Data fusion and machine learning for ship fuel efficiency modeling: part II - voyage report data, AIS data and meteorological dat
Du, Y and Chen, Yanyu and Li, XH and Schonborn, A and Sun, Z, Data fusion and machine learning for ship fuel efficiency modeling: part II - voyage report data, AIS data and meteorological dat, Communications in Transportation Research, 2 Article 100073. ISSN 2772-4247 (2022) [Refereed Article]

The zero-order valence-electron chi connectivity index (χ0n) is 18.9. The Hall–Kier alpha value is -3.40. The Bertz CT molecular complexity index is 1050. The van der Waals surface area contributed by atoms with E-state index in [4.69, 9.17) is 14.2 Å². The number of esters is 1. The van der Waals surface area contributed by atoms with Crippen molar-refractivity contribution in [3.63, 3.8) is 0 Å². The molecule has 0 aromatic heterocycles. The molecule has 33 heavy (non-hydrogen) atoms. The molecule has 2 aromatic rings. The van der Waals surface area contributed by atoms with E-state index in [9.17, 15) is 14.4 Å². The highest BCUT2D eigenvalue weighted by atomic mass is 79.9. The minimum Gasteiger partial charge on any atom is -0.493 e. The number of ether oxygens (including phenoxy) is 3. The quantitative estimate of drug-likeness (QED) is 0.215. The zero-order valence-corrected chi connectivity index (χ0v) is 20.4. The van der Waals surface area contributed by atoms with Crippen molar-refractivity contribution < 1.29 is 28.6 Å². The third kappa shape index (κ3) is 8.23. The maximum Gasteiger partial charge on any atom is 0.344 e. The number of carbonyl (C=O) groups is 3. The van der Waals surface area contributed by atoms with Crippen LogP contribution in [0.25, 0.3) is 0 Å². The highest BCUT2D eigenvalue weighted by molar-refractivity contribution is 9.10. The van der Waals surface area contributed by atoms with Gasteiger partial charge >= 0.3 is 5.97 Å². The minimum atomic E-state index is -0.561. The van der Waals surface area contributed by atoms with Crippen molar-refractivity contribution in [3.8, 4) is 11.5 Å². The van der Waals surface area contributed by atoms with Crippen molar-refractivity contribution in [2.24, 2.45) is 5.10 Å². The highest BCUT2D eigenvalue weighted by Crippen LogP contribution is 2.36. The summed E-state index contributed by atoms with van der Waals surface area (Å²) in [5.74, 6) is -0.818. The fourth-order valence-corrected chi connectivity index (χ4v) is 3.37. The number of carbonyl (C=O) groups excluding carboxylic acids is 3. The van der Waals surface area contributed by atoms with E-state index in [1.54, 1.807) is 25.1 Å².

When voyage report data is utilized as the main data source for ship fuel efficiency analysis, its information on weather and sea conditions is often regarded as unreliable. To solve this issue, this study approaches AIS data to obtain the ship's actual detailed geographical positions along its sailing trajectory and then further retrieve the weather and sea condition information from publicly accessible meteorological data sources. These more reliable data about weather and sea conditions the ship sails through is fused into voyage report data in order to improve the accuracy of ship fuel consumption rate models. Eight 8100-TEU to 14,000-TEU containerships from a global shipping company were used in experiments. For each ship, nine datasets were constructed based on data fusion and eleven widely-adopted machine learning models were tested. Experimental results revealed the benefits of fusing voyage report data, AIS data, and meteorological data in improving the fit performances of machine learning models of forecasting ship fuel consumption rate. Over the best datasets, the performances of several decision tree-based models are promising, including Extremely randomized trees (ET), AdaBoost (AB), Gradient Tree Boosting (GB) and XGBoost (XG). With the best datasets, their R2 values over the training sets are all above 0.96 and mostly reach the level of 0.99–1.00, while their R2 values over the test sets are in the range from 0.75 to 0.90. Fit errors of ET, AB, GB, and XG on daily bunker fuel consumption, measured by RMSE and MAE, are usually between 0.8 and 4.5 ton/day. These results are slightly better than our previous study, which confirms the benefits of adopting the actual geographical positions of the ship recorded by AIS data, compared with the estimated geographical positions derived from the great circle route, in retrieving weather and sea conditions the ship sails through.